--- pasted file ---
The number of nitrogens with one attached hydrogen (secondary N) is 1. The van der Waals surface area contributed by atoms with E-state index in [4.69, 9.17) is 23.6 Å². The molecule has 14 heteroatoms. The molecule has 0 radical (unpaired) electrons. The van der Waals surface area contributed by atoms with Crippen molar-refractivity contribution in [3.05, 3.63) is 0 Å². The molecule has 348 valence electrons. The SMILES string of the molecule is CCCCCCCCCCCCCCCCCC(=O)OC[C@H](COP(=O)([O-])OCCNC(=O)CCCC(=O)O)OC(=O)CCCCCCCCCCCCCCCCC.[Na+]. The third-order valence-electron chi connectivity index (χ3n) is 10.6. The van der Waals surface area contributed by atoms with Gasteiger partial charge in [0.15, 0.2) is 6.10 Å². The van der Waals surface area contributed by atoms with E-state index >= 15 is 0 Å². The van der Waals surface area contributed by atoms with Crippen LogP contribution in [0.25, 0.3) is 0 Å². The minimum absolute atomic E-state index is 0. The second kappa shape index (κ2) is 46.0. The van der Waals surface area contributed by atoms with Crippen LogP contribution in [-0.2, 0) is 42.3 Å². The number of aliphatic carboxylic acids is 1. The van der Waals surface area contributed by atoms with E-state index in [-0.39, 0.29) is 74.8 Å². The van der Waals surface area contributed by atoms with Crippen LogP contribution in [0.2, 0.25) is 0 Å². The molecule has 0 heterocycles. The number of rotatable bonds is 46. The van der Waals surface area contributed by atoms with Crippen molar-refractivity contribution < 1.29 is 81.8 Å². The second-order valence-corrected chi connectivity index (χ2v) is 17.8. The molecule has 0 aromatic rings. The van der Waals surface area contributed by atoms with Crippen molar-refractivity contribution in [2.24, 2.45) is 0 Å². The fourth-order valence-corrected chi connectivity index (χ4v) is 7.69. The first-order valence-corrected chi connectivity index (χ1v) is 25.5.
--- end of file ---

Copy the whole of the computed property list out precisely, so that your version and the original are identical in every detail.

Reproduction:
The number of nitrogens with one attached hydrogen (secondary N) is 1. The van der Waals surface area contributed by atoms with E-state index in [4.69, 9.17) is 23.6 Å². The molecule has 14 heteroatoms. The molecule has 0 radical (unpaired) electrons. The van der Waals surface area contributed by atoms with Crippen molar-refractivity contribution in [3.05, 3.63) is 0 Å². The molecule has 348 valence electrons. The SMILES string of the molecule is CCCCCCCCCCCCCCCCCC(=O)OC[C@H](COP(=O)([O-])OCCNC(=O)CCCC(=O)O)OC(=O)CCCCCCCCCCCCCCCCC.[Na+]. The third-order valence-electron chi connectivity index (χ3n) is 10.6. The van der Waals surface area contributed by atoms with Gasteiger partial charge in [0.15, 0.2) is 6.10 Å². The van der Waals surface area contributed by atoms with E-state index >= 15 is 0 Å². The van der Waals surface area contributed by atoms with Crippen LogP contribution in [0.25, 0.3) is 0 Å². The minimum absolute atomic E-state index is 0. The second kappa shape index (κ2) is 46.0. The van der Waals surface area contributed by atoms with Crippen LogP contribution in [-0.2, 0) is 42.3 Å². The number of aliphatic carboxylic acids is 1. The van der Waals surface area contributed by atoms with E-state index in [-0.39, 0.29) is 74.8 Å². The van der Waals surface area contributed by atoms with Crippen LogP contribution in [0.2, 0.25) is 0 Å². The molecule has 0 heterocycles. The number of rotatable bonds is 46. The van der Waals surface area contributed by atoms with Crippen molar-refractivity contribution < 1.29 is 81.8 Å². The second-order valence-corrected chi connectivity index (χ2v) is 17.8. The molecule has 0 aromatic rings. The van der Waals surface area contributed by atoms with Crippen molar-refractivity contribution in [2.24, 2.45) is 0 Å². The fourth-order valence-corrected chi connectivity index (χ4v) is 7.69. The first-order valence-corrected chi connectivity index (χ1v) is 25.5.